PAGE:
In our careers (especially in America) we've been given the false impression that money equals security. In many ways, we've turned the impression into hyperbole.
Money can provide security-the temporary kind. But it lacks the cement that so many want it to be. How many times have you said to yourself; "once I pay this off" or "when the stock hits X, I'm going to cash-out." Something in you just feels better and safer at the thought. It's ok, we've all been guilty of doing this. A natural hope to say the least.
Sadly, we give so much attention to security of the temporary nature, that we ignore the security that matters-and lasts. Like the man or woman who complains of no career options, while three recruiters wait on hold. Our pursuits inside our careers and out may be the main culprits.
Here are what I consider to be the pursuits that provide long-term security:
- Your work. Not your employer or business (for the entrepreneurs). Your work goes wherever you go.
- Love (the real variety stays even when you find yourself on the outs).
- Your destiny. Once you find it, I can say this from experience, your destiny will never leave you alone.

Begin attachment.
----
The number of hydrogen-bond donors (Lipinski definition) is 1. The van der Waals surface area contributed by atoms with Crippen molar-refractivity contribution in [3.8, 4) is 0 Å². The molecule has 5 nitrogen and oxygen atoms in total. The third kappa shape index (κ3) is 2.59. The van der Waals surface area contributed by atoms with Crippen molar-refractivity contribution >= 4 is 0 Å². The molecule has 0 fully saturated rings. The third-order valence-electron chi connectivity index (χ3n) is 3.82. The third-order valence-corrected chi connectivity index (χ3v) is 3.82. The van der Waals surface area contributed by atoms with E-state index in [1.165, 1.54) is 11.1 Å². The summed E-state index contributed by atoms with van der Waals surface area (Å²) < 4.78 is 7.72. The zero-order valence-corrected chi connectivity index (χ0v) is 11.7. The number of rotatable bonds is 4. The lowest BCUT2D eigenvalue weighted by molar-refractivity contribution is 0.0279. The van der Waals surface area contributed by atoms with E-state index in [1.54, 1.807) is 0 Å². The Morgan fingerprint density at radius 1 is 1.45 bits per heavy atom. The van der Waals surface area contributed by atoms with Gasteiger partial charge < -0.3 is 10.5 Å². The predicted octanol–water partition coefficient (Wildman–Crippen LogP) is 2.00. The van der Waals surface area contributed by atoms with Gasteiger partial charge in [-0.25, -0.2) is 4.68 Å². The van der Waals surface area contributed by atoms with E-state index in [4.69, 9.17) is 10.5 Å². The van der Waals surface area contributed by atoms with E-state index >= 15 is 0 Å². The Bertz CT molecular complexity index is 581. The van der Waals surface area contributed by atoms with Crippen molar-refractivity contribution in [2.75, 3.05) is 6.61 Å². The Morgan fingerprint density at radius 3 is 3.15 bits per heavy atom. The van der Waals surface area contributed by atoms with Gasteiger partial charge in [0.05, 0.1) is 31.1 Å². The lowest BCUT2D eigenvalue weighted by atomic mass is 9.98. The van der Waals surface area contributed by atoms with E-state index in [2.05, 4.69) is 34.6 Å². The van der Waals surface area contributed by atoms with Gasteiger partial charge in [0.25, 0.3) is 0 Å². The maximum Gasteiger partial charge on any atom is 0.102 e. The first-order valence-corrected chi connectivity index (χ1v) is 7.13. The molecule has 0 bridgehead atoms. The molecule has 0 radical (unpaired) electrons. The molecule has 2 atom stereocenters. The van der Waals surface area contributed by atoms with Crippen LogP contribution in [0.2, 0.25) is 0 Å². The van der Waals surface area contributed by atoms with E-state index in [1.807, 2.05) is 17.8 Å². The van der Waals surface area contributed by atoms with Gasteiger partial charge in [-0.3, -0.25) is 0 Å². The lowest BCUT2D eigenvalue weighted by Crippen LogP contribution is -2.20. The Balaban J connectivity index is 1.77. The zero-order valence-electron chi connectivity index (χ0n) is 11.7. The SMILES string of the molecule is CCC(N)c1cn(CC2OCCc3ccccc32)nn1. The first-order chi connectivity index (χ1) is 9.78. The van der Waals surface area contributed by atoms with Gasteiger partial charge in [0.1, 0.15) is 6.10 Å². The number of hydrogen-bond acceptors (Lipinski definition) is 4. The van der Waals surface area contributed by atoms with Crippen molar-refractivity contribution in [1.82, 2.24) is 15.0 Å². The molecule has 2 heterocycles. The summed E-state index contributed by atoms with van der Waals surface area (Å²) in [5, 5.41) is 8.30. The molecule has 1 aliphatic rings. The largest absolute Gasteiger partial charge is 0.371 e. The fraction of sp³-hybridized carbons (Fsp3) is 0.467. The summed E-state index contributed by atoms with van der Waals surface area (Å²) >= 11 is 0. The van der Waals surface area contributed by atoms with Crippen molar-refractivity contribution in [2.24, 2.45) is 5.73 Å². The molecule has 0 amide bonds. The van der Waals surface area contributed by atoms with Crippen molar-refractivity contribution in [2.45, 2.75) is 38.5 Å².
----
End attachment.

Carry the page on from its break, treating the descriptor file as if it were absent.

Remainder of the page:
- Perseverance. The vital element of a no-giving-up mindset.
- Faith. The belief in the unseen. The eyes that can see a better future.
The pursuits above will not be mastered overnight-in a career or life-and will create some short term pain. But I am an endorser who is living out the reality. Ironically, if you embraced the five pursuits above, you'd find all the money you need because your definition of value and security would be rightly ordered.
Go ahead and cross the Rubicon.
Ed Batista has a wonderful post today on asking questions.
It’s easy to forget in our age of fast marketing and quick hit wonders, that asking questions implies you have a desire to listen. I once read a column by Marshall Goldsmith where he put a couple of individuals to the test on listening. Basically, he asked them to be silent for thirty seconds and not think about anything. As you would imagine, it was a difficult test to pass. But it revealed how effective they would be at listening to another human being without being distracted by a competing set of agendas.
I believe you must examine your heart motivation to determine whether you’re truly listening. Leadership development, career development, and people development flow from this river. If this quarter’s numbers are all you care about (your choice, good or bad), then either tell the speaker its not a good time. Anything less is counter-genuine.
The idea is to be authentic in the moment, your speaker expects that of you.